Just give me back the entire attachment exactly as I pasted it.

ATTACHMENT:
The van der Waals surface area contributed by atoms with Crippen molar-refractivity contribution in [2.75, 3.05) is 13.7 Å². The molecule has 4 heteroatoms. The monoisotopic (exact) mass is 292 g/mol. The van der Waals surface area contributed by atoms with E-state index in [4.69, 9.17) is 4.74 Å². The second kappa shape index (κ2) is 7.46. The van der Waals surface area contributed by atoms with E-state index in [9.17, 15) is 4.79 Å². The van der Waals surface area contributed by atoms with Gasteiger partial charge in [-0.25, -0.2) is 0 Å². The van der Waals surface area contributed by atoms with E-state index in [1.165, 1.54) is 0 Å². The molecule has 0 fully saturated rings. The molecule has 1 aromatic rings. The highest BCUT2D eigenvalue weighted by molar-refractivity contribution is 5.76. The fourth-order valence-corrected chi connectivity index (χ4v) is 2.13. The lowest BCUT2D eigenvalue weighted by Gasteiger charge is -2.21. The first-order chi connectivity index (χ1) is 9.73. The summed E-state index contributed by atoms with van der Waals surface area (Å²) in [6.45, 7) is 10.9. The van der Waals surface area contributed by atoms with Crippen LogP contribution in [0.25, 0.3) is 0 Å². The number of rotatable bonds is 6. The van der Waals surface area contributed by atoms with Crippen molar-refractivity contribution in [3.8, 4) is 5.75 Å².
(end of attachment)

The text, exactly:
The van der Waals surface area contributed by atoms with Crippen molar-refractivity contribution in [2.75, 3.05) is 13.7 Å². The molecule has 4 heteroatoms. The monoisotopic (exact) mass is 292 g/mol. The van der Waals surface area contributed by atoms with E-state index in [4.69, 9.17) is 4.74 Å². The second kappa shape index (κ2) is 7.46. The van der Waals surface area contributed by atoms with E-state index in [9.17, 15) is 4.79 Å². The van der Waals surface area contributed by atoms with Gasteiger partial charge in [-0.25, -0.2) is 0 Å². The van der Waals surface area contributed by atoms with E-state index in [1.165, 1.54) is 0 Å². The molecule has 0 fully saturated rings. The molecule has 1 aromatic rings. The highest BCUT2D eigenvalue weighted by molar-refractivity contribution is 5.76. The fourth-order valence-corrected chi connectivity index (χ4v) is 2.13. The lowest BCUT2D eigenvalue weighted by Gasteiger charge is -2.21. The first-order chi connectivity index (χ1) is 9.73. The summed E-state index contributed by atoms with van der Waals surface area (Å²) in [6.45, 7) is 10.9. The van der Waals surface area contributed by atoms with Crippen LogP contribution in [0.25, 0.3) is 0 Å². The number of rotatable bonds is 6. The van der Waals surface area contributed by atoms with Crippen molar-refractivity contribution in [3.8, 4) is 5.75 Å².